Martha Stewart’s “American Made”








Working a loom in my dorm at college

For more than 20 years, my friend Martha Stewart has celebrated a spirit of innovation in the pages of her magazines, on her television shows and, more recently, online. Now, through American Made —founded in 2012— Martha and the editors of Martha Stewart Living are spotlighting the next generation of great American makers: entrepreneurs, artisans, and small-business owners who are creating beautiful, inspiring, useful products; pioneering new industries; improving local communities; and changing the way we eat, shop, work, and live.  

Martha and her team believe we are in the midst of a shift in our culture where creative entrepreneurs are defining a new American economy. From Detroit to Des Moines, Spokane to St. Louis, people are choosing Main Street over mini-malls—supporting the local and the handmade. Our country’s ‘makers’ are sparking this change by taking a leap, banking on their creativity and craftsmanship, and living their version of the American dream. I love this concept and want to applaud her and her team for honoring, in their words, “makers, small business owners and creative entrepreneurs in the fields of crafts, design, food and style. These makers are recognized for their dedication to creating beautiful, quality products and building successful businesses and communities.” I appreciate their valuing local artistry and handwork, creative design, and the work of the hand over mass produced factory products that depend more heavily on fossil fuels.

If you want to know more about this project, read the stories of past winners, or nominate a craftsperson who’s work you admire, visit the American Made website at:

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This year I am going to nominate my college friend and fellow weaver, Peggy Hart. Peggy and I both started weaving in our youth, but bonded when we found each other weaving blankets in our college dorm rooms, an uncommon college diversion. Peggy has made a life-long career out of weaving. She makes cotton and wool blankets on the last of the shuttle looms manufactured in Worcester, MA for the American woolen industry.















Here she is at work, weaving a blanket.

Peggy’s baby blankets have long been a favorite gift item of mine for new moms. I have often received thank you letters from the recipients who happily report that the blanket goes everywhere with their child! Made of cotton, they can be dragged through mud and still get clean again, thanks to a pass through the washing machine.


Here are some examples of the beautiful patterns she weaves. If you wish to see more of Peggy’s blankets, check out her website:

Do you have any favorite craftspeople to nominate, and what do they do?
Don’t forget that the deadline to submit nominations on the American Made website is August, 31st!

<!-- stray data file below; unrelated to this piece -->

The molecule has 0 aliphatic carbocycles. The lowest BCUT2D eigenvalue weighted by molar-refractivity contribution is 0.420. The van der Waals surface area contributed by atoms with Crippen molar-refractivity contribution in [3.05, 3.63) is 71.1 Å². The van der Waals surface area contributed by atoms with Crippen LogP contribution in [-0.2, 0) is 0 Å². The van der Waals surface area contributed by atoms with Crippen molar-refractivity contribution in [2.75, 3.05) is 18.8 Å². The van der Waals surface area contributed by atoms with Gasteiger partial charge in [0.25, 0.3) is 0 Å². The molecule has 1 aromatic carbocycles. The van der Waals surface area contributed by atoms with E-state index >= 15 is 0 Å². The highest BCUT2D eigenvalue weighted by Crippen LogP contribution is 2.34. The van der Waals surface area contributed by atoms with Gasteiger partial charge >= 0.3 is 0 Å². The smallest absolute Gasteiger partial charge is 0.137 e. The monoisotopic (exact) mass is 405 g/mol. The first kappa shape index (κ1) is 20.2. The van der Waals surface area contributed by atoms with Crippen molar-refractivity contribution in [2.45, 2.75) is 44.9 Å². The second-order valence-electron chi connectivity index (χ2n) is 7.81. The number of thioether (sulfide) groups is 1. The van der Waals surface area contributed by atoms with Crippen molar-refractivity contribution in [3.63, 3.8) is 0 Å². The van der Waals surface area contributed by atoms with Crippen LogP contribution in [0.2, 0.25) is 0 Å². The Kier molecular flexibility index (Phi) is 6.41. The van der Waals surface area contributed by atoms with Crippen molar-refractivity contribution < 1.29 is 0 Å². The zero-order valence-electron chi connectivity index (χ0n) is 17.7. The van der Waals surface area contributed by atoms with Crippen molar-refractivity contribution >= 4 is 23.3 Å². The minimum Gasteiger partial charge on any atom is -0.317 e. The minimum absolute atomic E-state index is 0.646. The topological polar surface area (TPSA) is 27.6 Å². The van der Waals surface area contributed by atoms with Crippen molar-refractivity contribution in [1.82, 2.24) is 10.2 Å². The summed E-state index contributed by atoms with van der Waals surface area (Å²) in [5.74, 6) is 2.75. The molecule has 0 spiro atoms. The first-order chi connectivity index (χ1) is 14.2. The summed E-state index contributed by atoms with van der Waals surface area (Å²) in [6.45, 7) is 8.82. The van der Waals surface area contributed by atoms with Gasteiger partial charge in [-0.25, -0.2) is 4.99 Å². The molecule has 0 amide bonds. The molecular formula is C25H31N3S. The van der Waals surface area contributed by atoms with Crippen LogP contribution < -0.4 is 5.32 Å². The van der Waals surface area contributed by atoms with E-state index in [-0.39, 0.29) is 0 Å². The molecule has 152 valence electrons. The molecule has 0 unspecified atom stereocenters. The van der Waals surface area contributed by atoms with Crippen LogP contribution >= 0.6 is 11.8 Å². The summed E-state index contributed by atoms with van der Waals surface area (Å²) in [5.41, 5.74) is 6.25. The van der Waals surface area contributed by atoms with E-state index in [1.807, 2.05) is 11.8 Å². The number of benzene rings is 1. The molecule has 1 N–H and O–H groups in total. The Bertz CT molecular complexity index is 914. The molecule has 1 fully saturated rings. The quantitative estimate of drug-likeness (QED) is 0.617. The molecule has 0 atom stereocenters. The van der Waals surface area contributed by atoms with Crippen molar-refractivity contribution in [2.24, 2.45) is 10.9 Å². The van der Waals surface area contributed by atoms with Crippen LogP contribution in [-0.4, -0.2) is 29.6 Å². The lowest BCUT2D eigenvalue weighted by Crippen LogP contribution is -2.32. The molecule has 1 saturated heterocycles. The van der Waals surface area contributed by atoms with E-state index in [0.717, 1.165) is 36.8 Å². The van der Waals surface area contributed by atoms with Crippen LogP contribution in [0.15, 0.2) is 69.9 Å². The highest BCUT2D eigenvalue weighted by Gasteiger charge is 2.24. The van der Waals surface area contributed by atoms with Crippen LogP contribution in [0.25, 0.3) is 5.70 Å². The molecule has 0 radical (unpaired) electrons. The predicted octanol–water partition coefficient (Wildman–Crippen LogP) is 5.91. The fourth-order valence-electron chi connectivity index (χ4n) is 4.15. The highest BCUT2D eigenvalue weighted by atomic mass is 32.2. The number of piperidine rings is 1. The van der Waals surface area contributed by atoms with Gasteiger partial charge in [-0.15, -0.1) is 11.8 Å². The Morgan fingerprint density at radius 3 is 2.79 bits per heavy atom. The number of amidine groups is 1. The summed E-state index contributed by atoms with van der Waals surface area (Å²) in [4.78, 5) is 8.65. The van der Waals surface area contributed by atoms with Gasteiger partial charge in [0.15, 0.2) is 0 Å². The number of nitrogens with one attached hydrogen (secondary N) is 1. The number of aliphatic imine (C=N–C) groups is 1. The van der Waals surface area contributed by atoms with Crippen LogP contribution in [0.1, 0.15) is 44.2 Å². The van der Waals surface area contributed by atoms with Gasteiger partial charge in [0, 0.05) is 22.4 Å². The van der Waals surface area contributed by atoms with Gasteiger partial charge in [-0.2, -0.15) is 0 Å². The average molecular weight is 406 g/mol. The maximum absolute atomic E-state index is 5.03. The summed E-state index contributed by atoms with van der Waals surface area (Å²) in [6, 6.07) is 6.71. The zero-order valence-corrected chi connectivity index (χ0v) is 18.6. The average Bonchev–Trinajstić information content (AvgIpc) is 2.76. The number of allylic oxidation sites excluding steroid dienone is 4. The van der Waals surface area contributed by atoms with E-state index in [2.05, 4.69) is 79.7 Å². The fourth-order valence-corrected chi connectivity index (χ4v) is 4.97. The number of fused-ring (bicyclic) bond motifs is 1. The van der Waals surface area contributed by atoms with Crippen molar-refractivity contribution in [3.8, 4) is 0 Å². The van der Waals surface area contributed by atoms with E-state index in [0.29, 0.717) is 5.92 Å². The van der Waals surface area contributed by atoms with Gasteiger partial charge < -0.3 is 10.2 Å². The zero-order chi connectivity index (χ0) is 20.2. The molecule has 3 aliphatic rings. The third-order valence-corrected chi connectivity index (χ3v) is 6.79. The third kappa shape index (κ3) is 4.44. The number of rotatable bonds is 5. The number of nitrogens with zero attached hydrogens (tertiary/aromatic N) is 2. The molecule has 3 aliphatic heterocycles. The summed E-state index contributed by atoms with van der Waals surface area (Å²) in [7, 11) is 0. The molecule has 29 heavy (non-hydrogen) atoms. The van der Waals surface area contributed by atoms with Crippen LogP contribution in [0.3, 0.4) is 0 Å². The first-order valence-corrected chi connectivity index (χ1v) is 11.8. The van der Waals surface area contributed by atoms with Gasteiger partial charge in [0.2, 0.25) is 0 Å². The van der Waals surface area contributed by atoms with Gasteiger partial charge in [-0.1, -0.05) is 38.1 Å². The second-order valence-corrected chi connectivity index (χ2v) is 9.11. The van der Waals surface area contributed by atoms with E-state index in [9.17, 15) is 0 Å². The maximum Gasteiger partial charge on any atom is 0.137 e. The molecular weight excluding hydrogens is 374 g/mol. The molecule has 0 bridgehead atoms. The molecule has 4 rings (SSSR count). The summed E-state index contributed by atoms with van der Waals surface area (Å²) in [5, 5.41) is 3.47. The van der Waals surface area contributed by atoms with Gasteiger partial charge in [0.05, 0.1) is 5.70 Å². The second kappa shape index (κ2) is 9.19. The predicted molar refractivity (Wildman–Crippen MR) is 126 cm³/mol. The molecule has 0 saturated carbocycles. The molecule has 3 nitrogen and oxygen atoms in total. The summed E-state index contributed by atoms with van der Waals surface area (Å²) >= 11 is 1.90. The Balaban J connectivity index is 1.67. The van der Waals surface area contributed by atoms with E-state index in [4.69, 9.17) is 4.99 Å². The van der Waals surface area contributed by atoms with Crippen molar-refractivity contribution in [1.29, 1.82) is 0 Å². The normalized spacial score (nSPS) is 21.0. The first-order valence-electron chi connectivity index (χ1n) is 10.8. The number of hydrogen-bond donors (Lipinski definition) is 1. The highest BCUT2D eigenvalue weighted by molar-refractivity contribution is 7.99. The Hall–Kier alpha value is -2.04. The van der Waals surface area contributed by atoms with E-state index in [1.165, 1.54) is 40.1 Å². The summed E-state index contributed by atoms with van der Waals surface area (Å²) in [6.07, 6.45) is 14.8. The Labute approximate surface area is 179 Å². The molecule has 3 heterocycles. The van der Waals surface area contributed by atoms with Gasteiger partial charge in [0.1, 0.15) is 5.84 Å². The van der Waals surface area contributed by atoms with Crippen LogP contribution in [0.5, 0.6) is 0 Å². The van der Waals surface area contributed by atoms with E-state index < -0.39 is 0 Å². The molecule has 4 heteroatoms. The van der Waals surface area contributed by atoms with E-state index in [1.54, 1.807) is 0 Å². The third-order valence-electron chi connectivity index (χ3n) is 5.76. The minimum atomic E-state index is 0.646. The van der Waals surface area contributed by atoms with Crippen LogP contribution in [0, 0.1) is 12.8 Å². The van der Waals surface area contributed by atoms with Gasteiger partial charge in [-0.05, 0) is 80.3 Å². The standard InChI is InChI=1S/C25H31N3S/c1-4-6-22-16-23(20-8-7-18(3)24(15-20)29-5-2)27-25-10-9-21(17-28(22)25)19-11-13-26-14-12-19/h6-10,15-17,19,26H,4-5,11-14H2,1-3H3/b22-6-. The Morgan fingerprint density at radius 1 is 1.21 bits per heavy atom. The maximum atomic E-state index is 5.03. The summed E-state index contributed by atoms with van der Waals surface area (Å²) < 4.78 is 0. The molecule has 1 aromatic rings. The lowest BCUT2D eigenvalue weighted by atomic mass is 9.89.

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8 Responses to Martha Stewart’s “American Made”

  1. Anni Campbell (NCS '71) says:

    I would like to nominate Peter Bloch, “Bloch of Wood” is his business in New London,New Hampshire. He creates gorgeous wooden lampshades. Very unique and American made.

  2. Phyll says:

    Albert Pine, a nineteenth-century English author said, “What we do for ourselves, dies with us. What we do for others and the world, remains, and is immortal.”

    Such are the wonderful contributions of Martha Stewart and others whose contributions in art, music, culinary creations and craftsmanship add to the quality of ALL our lives. It’s my pleasure to nominate a local fiber arts artist, Rebecca Lambers, whose custom made scarves, hats, belts, skirts, dresses and slacks add to the beauty, grace and elegance of clothing. Also, her hand made silk flowers are a joy to behold any time of the year, for any occasion or no special occasion at all. Just for fun and happiness!

    Thank you for introducing this topic, Eileen. Ever stimulating, always interesting! Martha Stewart brings creativity, useful information and a wealth of gifts, skills and talents into our lives and to the world at-large. Her legacy will forever be remembered and cherished.

    • eileenrockefeller says:

      I’m so glad to hear this stimulated an idea of someone to nominate Phyll! I hope you don’t find the form too arduous!

  3. Meg Campbell says:

    Lovely Eileen. Did you see the little story I wrote about Peggy’s blankets? Here it is:

    • Phyll says:

      Meg, your story about “Blankie” is truly tender and touching. As I was reading along, I could feel the emotional attachments you and your daughter (especially) felt to this beautifully woven, soft, comforting hand-woven work of art.

      I delighted in your phrase, “loved to extinction.” Wow, that says it all. Mused, at driving around in dense fog, wishing you were home in a warm bath. Could relate to growing older and kids leaving the nest (even though I’m childless) and was intrigued by your journey through time as a woman, fellow-artist and spirit on the path of Life.

      You writing is sensitive, empathic and simply beautiful. Thank you so much for sharing it and the sweet sensations in your photographs. I am touched. By your story.
      And, Blankie’s. 🙂

    • eileenrockefeller says:

      Dear Meg. I LOVED the story you did about Peggy’s blankets, and was very touched by it. I’m sorry if I didn’t get back to you on that. Our younger son is getting married in 2 weeks!

    • eileenrockefeller says:

      Meg, I did and I LOVED it. I thought I wrote you about it. It was beautifully written too.

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